Insurance business’ biggest asset is their current millennial employees, and tapping into their networks offers valuable word-of-mouth exposure for recruiting efforts. Offering incentives to current employees is a great way to increase motivation to bring in new talent and capitalize on referrals.

They Want to Grow Within Their Company

Contrary to popular belief, millennials tend to be sticking with their roles in the insurance industry rather than jumping from job to job. In fact, 67% of millennials currently working in insurance have been in the industry for at least three years and say they have no plans to leave. So how can the industry use this information to ensure their younger employees stick around?

Offering them clear opportunities for growth is key. When asked about choosing a career, 63% of millennial respondents said they are most concerned with their ability to grow internally within their organization and “climb the ladder.” However, growth opportunities can’t come at the cost of sacrificing work-life balance, with 50% of millennials reporting they prioritize work-life balance over everything else. Offering less traditional schedules outside the typical nine to five or opportunities to work remotely or having a pet-friendly office may help attract millennials looking for perks and benefits that offset some of the costs they may incur outside of work.

Arm Them With Tech, and You’ll See Results

The insurance industry is adopting technology more aggressively to remain competitive. Over the past year, usage of social media and communications technologies has increased significantly as a strategy for improving customer service, and millennial employees agree, with 78% sharing that they’re adequately armed with the tools they need to compete and succeed. Continuing to arm employees with new and updated technology that allows work to be done more efficiently will attract and retain millennial talent that look for these kinds of resources when evaluating career opportunities.

See also: 10 Commandments for Young Professionals 

What’s Next?

While the insurance industry has made leaps and bounds toward attracting and fostering the millennial workforce, there is still work to be done to ensure the employment gap is filled. Companies that adapt to meet the priorities of the millennial generation, like offering positive work-life balance, clear career growth opportunities and a diverse suite of technology tools, will undoubtedly reap the rewards of a loyal and high-achieving workforce. By catering to these individuals, the industry will be able to capitalize on fresh talent and new perspectives to transform the future of insurance.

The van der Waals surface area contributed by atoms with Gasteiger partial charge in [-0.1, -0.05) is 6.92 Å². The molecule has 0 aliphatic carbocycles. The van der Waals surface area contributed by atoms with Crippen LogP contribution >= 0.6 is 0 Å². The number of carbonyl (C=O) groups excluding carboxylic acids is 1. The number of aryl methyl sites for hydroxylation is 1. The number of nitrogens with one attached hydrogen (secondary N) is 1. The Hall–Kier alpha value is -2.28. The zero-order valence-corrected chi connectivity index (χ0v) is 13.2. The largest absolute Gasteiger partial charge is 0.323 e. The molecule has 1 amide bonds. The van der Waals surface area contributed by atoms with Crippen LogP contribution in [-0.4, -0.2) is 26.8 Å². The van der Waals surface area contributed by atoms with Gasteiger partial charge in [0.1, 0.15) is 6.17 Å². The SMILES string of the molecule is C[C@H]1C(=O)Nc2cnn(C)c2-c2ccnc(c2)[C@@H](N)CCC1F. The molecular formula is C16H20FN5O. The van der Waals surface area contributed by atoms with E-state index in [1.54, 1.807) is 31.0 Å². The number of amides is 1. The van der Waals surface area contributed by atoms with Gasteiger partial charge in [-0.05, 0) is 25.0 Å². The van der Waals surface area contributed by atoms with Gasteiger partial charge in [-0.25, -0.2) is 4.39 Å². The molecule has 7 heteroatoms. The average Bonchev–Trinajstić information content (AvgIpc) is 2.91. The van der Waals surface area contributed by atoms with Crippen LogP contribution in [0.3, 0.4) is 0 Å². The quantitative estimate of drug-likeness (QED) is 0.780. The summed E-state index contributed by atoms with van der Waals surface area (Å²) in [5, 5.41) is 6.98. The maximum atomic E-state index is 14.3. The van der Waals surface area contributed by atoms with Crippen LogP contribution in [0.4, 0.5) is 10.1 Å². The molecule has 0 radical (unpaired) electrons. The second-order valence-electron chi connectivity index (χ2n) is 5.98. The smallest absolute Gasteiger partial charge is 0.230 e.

How to Embrace Workforce Flexibility

Because of the economic crash in 2007, many people were left scrambling for work, any work.

Those who were determined, but still came up short, looked inward to their skill sets and assets to find relief.

The answer quickly became obvious; what is now referred to as the flexible workforce or sharing economy, is made up entirely of freelancers and independent contractors.

This new group of freelance workers now makes up more than 35% of U.S. workers and earned more than $1 trillion last year.

This information is found in a recent survey, “Freelancing in America: 2016,” which was published by Upwork, one of America’s largest freelance workplace platforms.

The Gig Economy: A Brief Introduction

The gig economy is a term that describes a portion of the U.S. economy that is made up of freelancers. It is often used, interchangeably, with “sharing economy,” “collaborative consumption” or “access economy.”

This growing army of gig workers has become an integral part of the workforce, available on an on-demand basis.

This has allowed innovative businesses to pivot and remain nimble. Indeed, in an era where consumers are increasingly more interested in access over ownership, flexible workforces have become powerful tools for businesses.

Although many believe this segment of the workforce may be a fad that will soon to be diminished when unemployment numbers eventually plummet, a closer look at available data indicates otherwise.

Reportedly, the gig economy has grown every year over the past five, and there are solid indications that this trend will continue.

See also: 9 Impressive Facts on Sharing Economy  

What the Feds Report

Well, they haven’t quite caught up yet – although they’re getting there.

The labor experts in D.C. minimize the gig economy by referring to gig workers as “contingent workers” (any position not expected to last longer than one year).

The feds report that that this segment makes up about 4% of the total workforce.

Looking more closely, however, one can easily determine that the most recent survey numbers used by the Bureau of Labor Statistics refers to data accumulated more than 10 years ago.

I don’t feel like we need to delve into why that’s an issue, correct?

How the Gig Economy Is Growing

The gig economy continues to increase as traditional companies look for solutions to workforce issues.

Although “outsource” is a term that consumers and traditional employees detest, no one has a problem with a temp in the workplace.

But when you use the word “outsource” (which is what a temp employee is), many Americans think of good American jobs being sent overseas where workers will work for pennies on the dollar.